19 After Herod died, an angel of the Lord appeared in a dream to Joseph in Egypt 20 and said, “Get up, take the child and his mother and go to the land of Israel, for those who were trying to take the child’s life are dead.”
21 So he got up, took the child and his mother and went to the land of Israel. 22 But when he heard that Archelaus was reigning in Judea in place of his father Herod, he was afraid to go there. Having been warned in a dream, he withdrew to the district of Galilee, 23 and he went and lived in a town called Nazareth. So was fulfilled what was said through the prophets, that he would be called a Nazarene.
Dear God, it is interesting that Luke’s account of Jesus’ birth totally skips Egypt, the death of the babies, and Herod. I wonder why. Luke’s account is supposed to be from Mary, so I wonder why Luke would have left this out. Did he not think it was important to the narrative he was trying to tell? He obviously goes into more detail about a lot of other things regarding the birth, including John the Baptist, Mary’s angel visit, etc.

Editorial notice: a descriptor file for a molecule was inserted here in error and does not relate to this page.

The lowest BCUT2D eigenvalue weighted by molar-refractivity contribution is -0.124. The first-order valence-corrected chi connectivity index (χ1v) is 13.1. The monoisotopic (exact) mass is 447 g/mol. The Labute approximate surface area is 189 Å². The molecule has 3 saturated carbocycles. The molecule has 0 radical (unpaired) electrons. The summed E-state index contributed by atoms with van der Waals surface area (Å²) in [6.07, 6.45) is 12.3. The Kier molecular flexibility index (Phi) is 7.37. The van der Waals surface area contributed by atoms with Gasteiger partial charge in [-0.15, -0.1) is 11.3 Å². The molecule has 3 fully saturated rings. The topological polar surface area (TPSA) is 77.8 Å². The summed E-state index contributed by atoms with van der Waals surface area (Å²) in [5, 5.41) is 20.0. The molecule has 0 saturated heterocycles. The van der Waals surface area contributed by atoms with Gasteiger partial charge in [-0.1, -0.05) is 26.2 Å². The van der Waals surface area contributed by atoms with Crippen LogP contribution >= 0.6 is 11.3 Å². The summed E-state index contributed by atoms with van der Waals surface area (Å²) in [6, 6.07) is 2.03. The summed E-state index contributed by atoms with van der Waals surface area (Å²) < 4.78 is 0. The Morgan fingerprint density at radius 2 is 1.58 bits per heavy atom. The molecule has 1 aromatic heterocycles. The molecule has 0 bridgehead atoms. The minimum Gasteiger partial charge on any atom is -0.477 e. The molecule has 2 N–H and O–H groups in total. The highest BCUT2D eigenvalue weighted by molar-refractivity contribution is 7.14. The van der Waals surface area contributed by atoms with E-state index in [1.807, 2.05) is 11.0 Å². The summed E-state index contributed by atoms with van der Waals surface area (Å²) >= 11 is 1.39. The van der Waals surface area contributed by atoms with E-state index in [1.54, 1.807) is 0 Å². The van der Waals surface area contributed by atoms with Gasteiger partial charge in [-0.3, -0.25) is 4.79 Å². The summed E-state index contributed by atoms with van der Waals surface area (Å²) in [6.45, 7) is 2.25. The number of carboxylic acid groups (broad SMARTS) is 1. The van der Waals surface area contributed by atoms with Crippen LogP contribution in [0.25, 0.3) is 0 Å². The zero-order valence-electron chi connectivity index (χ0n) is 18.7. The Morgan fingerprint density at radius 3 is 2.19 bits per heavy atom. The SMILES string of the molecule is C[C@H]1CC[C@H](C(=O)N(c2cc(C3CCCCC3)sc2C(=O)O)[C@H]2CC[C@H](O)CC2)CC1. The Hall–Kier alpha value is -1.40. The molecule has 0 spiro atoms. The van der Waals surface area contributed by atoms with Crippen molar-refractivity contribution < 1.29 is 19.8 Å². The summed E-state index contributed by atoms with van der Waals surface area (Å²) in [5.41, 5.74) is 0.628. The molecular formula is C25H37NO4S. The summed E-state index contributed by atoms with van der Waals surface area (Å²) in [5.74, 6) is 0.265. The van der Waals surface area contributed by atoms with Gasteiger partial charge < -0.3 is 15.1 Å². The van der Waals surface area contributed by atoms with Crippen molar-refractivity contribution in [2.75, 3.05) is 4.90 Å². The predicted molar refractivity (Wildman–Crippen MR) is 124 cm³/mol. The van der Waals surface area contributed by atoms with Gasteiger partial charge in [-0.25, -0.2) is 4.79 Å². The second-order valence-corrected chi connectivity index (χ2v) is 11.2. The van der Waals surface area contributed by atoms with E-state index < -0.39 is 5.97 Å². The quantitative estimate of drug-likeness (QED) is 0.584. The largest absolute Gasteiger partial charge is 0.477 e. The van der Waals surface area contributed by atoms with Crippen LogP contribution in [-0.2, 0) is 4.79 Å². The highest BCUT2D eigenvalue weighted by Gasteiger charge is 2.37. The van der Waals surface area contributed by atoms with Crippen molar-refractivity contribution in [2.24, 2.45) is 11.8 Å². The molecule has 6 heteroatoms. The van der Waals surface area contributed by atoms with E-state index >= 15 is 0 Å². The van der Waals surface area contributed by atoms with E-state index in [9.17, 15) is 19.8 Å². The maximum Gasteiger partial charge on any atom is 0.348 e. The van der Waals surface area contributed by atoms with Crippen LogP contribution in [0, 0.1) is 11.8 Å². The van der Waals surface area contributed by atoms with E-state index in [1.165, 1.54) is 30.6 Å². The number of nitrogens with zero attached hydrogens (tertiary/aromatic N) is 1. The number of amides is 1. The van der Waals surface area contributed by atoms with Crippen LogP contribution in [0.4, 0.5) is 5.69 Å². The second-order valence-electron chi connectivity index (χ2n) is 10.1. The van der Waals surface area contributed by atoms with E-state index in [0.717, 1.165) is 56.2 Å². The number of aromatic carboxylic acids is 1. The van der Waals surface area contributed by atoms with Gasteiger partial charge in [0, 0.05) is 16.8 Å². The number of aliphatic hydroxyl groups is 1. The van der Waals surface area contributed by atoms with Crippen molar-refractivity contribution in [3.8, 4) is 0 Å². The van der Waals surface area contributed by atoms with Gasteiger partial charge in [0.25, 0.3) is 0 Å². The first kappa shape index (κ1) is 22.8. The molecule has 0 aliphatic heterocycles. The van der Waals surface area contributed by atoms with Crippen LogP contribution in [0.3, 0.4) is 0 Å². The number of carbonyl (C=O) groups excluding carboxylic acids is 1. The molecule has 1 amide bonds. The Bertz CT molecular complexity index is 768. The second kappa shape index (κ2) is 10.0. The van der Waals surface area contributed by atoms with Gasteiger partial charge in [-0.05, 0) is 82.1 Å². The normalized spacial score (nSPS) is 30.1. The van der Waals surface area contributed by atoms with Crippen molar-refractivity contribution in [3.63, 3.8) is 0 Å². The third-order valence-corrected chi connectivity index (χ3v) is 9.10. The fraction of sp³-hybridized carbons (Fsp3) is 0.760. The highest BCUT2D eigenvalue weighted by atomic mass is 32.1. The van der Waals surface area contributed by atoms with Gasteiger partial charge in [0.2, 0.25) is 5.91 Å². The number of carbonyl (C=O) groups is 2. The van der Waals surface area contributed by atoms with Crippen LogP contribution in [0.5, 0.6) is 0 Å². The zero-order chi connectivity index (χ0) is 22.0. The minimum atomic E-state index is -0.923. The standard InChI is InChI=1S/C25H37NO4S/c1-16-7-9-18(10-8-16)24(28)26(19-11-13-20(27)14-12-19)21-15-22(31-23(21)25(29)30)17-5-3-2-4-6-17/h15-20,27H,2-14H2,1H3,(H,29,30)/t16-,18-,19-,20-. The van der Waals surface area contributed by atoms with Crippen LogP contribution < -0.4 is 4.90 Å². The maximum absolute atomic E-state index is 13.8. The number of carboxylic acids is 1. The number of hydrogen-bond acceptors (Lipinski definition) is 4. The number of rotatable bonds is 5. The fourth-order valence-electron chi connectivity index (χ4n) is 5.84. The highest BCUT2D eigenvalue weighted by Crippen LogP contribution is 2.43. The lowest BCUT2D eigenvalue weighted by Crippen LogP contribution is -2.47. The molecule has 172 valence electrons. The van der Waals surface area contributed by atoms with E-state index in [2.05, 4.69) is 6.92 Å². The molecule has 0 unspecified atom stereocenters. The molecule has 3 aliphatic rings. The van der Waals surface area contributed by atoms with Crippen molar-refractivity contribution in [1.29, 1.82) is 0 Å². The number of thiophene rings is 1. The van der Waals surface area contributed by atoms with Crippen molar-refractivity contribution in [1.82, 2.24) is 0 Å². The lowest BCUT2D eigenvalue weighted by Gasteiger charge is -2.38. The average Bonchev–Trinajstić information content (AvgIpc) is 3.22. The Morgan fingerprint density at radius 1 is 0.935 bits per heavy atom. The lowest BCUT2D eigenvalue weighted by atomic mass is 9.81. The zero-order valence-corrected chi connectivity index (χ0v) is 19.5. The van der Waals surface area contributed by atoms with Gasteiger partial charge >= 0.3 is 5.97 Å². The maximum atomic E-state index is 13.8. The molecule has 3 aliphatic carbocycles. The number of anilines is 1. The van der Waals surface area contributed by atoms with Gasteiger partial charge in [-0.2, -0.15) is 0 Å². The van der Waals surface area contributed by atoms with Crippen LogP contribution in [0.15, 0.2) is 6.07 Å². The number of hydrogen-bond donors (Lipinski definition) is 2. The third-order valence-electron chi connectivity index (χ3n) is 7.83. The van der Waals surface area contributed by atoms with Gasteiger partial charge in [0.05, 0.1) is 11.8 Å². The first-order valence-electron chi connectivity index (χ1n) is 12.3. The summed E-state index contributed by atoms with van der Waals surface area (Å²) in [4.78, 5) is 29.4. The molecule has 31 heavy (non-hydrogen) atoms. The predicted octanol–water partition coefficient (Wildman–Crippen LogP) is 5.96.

I can’t imagine the strain of this period for Joseph and Mary. They had to have been thinking, Okay, when I signed up for this I never imagined I would have to move to Egypt in order to save the child’s life. Now they are left with moving here and there trying to keep the kid safe, eventually ending up in their hometown after a few years.
I wonder what the Egyptian years were like. I wish we had some kind of account of them here. I just read some Wikipedia explanations of the time in Egypt, and they sound interesting, if not a little fantastical. There is apparently a lot of apocrypha about Jesus’ family in Egypt, and the Coptic church in Egypt uses them extensively as they describe Jesus’ time in their land. Some of the miracles include palm trees bowing to him, idols falling before him, springs of water suddenly appearing out of the ground, etc.
I guess my point in all of this is that there is sooooo much that I do not know. There is sooooo much that I do not understand. Are these stories true? I don’t know. I wasn’t there. But, in the end, there is certainly an indication that this man made an impression, even when he was a baby. There was certainly something heavenly and divine about him. His arrival changed the course of time wherever he went. It’s amazing.
Father, I read this story and I simply worship you for it. I can only try to appreciate what Joseph and Mary suffered through this time, but it is more than I can imagine. But through it all I see that I owe you my complete submission. I give myself to you. All that I am for all that you are—that is the exchange I make with you.